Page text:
Corey Campbell reflects on how theatres can be effective Black Lives Matter allies
Over the last few days, theatres and arts organisations across the country have begun to use their platforms to stand in solidarity with the Black Lives Matter movement.
I applaud the sentiment and the apparent desire for change, but as someone who has been actively working towards better representation and understanding both in the arts and in society as a whole for several years now, I know as well as anyone that the work to be done goes well beyond a show of support on social media.
For both my own company, Strictly Arts Theatre, and the Belgrade Theatre, where I am now a Co-Artistic Director, this is not a new conversation. In 2017, as part of its Springboard talent development initiative, the Belgrade Theatre supported Strictly Arts to create and perform our show Freeman – a show that dealt directly with the deaths of Black British people in police custody.
When we look at the news headlines about the murders of men like Ahmaud Arbery and George Floyd, or see the footage of riots and protests in the US, there’s a temptation to see the violence as an American issue – as something shocking, but as something which nonetheless doesn’t directly concern us.
By drawing parallels between a landmark legal case in America and the ongoing treatment of Black prisoners both here in Britain and around the world, Freeman set out to demonstrate that this is an international problem, and one that requires all of us – Black, white or brown – in all countries, to work together to resolve.
Some of the most moving footage I have seen in recent days has shown police officers putting down their riot gear and marching together with Black protestors; of white allies creating a physical barrier to protect Black protestors from less sympathetic officers.
True allyship is not simply about voicing your concern and being seen to do the right thing; it’s about standing up for the rights of your fellow human beings, even when that involves taking on some risk to yourself.
To make an equivalence between those actions and a theatrical production would be ridiculous and wrong, but for me as an emerging Black artist, it was a powerful thing to be given financial backing and a platform by a major producing venue for what was widely considered a “risky” show – a show from an unknown company, that was unafraid to make strong and pointed political statements.
The Belgrade Theatre took that risk with me, and has continued to support me ever since. We started Strictly Arts to create work like Freeman that speaks to our shared humanity. And, while my other productions have not been directly about police treatment of Black people, I think I can honestly say that the fire that burned at the heart of Freeman – that passion that made the show a “risk” – has burned in all the work I have done, before and since.
For me, Black Lives Matter is not an abstract concept. For me, this isn’t just about two or three high-profile cases – as individually horrifying as those stories are. For me, this is about decades of violence and poverty and trauma endured by people who look like me. It’s about the friends and family that I lost growing up here in the West Midlands. It’s about the innocent 10-year-old boy in Brazil that a colleague told me had been shot by police at his home this week. It’s about the conversations I have been forced to have with my own son when he asked me what I would have done in a situation like George Floyd’s or Ahmaud Arbery’s. It’s about the racist abuse that was hurled at me and the members of my company by men in the street after our first performance of Freeman in Edinburgh.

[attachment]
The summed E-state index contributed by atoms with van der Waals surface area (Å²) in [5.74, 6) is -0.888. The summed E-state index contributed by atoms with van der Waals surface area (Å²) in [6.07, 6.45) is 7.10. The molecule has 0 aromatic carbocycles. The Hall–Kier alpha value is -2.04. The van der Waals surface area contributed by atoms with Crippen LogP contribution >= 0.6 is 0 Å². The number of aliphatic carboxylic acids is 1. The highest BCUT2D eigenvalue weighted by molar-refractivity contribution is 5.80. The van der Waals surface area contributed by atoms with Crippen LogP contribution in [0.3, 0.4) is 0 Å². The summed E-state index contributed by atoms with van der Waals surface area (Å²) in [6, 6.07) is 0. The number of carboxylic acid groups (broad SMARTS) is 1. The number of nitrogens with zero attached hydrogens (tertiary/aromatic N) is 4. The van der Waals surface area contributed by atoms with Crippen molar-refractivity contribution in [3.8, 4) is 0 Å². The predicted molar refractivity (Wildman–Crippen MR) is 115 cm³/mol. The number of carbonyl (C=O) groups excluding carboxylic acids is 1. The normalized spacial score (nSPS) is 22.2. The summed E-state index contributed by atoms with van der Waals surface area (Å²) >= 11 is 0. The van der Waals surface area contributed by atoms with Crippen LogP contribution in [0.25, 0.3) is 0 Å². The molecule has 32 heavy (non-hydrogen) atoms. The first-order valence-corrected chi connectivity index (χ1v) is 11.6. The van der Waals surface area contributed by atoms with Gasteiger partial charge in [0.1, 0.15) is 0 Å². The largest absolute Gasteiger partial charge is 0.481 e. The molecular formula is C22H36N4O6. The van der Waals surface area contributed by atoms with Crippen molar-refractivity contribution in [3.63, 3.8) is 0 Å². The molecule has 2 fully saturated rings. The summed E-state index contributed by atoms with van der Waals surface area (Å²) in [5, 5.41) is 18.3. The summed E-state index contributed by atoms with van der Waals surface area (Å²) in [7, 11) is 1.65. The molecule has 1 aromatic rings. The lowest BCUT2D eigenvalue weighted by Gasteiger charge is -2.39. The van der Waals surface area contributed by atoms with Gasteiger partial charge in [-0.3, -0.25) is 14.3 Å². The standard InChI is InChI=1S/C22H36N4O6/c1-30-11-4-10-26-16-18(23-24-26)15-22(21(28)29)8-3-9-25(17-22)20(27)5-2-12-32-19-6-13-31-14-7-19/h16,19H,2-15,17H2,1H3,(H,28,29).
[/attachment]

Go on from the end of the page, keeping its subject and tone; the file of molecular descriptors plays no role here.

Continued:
When we made Freeman in 2017, I was harrowed by some of the stories that we researched and included in the show, but not surprised. Some of them were from a long time ago, but many were much too recent. In 2020, I’m disgusted that we are still having the same conversation over and over. I was angry when we made Freeman; now I’m exhausted.
Since its original run at the Belgrade in 2017, Freeman has gone on to tour internationally, and is something that has connected the Theatre to Black communities around the world, from the Black Lives Matter movement in Chicago, to the Afro-Peruvian communities we worked with last year – a relationship we are continuing to nurture as part of our plans for 2021.
And it was both exciting and distressing to see how much the show resonated with Black audiences in every community it visited. Exciting, because we were grateful to be able to share a meaningful connection with those people, and to be using our art as part of the drive towards change. Distressing, because we knew that the reason it meant so much to them was because it reflected their experiences of discrimination too.
I have always felt that the Belgrade takes seriously its commitment to supporting those artists, audiences and communities who are underrepresented, and to reflecting those urgent, important stories that might not otherwise be given a platform. Freeman is just one example of this.
So when we say that we stand with our brothers and sisters, our fellow human beings, around the world; and when we say that we see and hear and feel their grief and their pain and their rage; and when we say that their lives matter to us, we mean it.
As an organisation, we know that we still have a lot of work to do, but we also want you to know that we are fully committed to going on this journey with you. So if you want to ask us questions, or even call us out, we’re listening.